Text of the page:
Even though April is Prevention of Animal Cruelty Month, there’s been no shortage of accounts of just that: mindboggling cruelty. And we’ve been publishing these stories with greater frequency than usual. Our hope is that the additional postings will spur people to action, galvanize huge numbers of humans to act on behalf of non-human animals. But I realize the strategy could backfire and readers will stop coming to DogTime altogether. More on that in a sec…
I know that happiness sells. I’ve seen the photos of rescue pups dressed as Santa’s elves and I’ve watched the videos of shelter staff dancing to pop songs. I understand why that stuff goes viral: it makes you feel good. And we need the feel-goods (at least I do) to be reminded there are many folks out there working for a better life for all.
So why are we going so heavy on the hard stuff this month?
Because motivation isn’t one-size-fits-all. For me, knowing there’s still intense suffering and abuse — seeing the faces of those we didn’t get to in time — is more stirring, more likely to fuel my desire to act. And I think there must be others like me.
It wasn’t images of happy cows being allowed to nurse their young that led me to swear off dairy products. And it wasn’t footage of merry volunteers leading dogs and cats away from the euthanasia room and into the arms of grateful adopters that got me interested in shelter work. Don’t get me wrong — I love hearing about rescued cows and companion animals in loving homes. But that’s not what motivates me to continue.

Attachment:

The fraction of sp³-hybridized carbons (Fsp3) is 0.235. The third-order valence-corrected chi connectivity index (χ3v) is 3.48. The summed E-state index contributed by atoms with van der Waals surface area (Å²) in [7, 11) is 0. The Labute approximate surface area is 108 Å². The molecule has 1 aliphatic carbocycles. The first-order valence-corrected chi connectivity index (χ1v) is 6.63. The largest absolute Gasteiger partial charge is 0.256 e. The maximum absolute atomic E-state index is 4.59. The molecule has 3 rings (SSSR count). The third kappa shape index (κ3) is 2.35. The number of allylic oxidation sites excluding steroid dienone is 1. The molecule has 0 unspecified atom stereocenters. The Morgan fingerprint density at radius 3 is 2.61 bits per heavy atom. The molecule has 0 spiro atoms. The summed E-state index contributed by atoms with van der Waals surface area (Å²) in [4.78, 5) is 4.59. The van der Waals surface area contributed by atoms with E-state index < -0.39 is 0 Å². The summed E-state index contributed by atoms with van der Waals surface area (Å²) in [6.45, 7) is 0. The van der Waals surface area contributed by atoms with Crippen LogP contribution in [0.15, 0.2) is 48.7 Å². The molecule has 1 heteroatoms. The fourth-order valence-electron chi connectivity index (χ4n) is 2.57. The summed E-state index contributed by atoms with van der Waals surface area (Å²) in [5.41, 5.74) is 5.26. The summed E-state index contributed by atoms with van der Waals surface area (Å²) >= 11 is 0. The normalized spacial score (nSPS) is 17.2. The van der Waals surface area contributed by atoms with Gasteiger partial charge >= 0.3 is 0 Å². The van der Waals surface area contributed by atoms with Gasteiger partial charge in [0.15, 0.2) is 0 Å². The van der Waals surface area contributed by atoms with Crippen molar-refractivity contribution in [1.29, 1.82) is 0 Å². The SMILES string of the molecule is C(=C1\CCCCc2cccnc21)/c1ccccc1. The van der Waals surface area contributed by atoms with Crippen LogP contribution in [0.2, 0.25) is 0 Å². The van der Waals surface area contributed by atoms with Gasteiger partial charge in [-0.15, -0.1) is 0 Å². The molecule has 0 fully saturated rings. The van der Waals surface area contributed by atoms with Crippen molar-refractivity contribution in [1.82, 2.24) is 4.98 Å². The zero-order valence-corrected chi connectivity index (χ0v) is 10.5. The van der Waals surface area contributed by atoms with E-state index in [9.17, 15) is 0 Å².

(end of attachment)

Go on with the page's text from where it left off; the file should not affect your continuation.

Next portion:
I understand that there are plenty of people who aren’t like me — maybe you’re one of them. Maybe the heartbreak and the accounts of depravity only drive you away. I get that. (Believe me, I get that.) So I won’t ask you to read every gutwrenching story or click on every awful image. But I will ask of you this: Please don’t block these accounts from your consciousness because they’re too hard to think about or too painful to read. And please don’t turn away from volunteering because the environment makes you too sad.
If the county shelter is too depressing, make a difference in another way. Get involved in humane education in the elementary schools in your area. If there’s not a program, start one. Write to your legislators and let them know tougher animal cruelty laws are important to you. Foster an animal in need.
And know that for every horrifying news item we’ve posted this month, there are many we haven’t. My point? These aren’t isolated incidents. Animal cruelty is a major problem in our society, but at every level and in every community there’s an opportunity to help stop the cycle. April’s an ideal month to begin.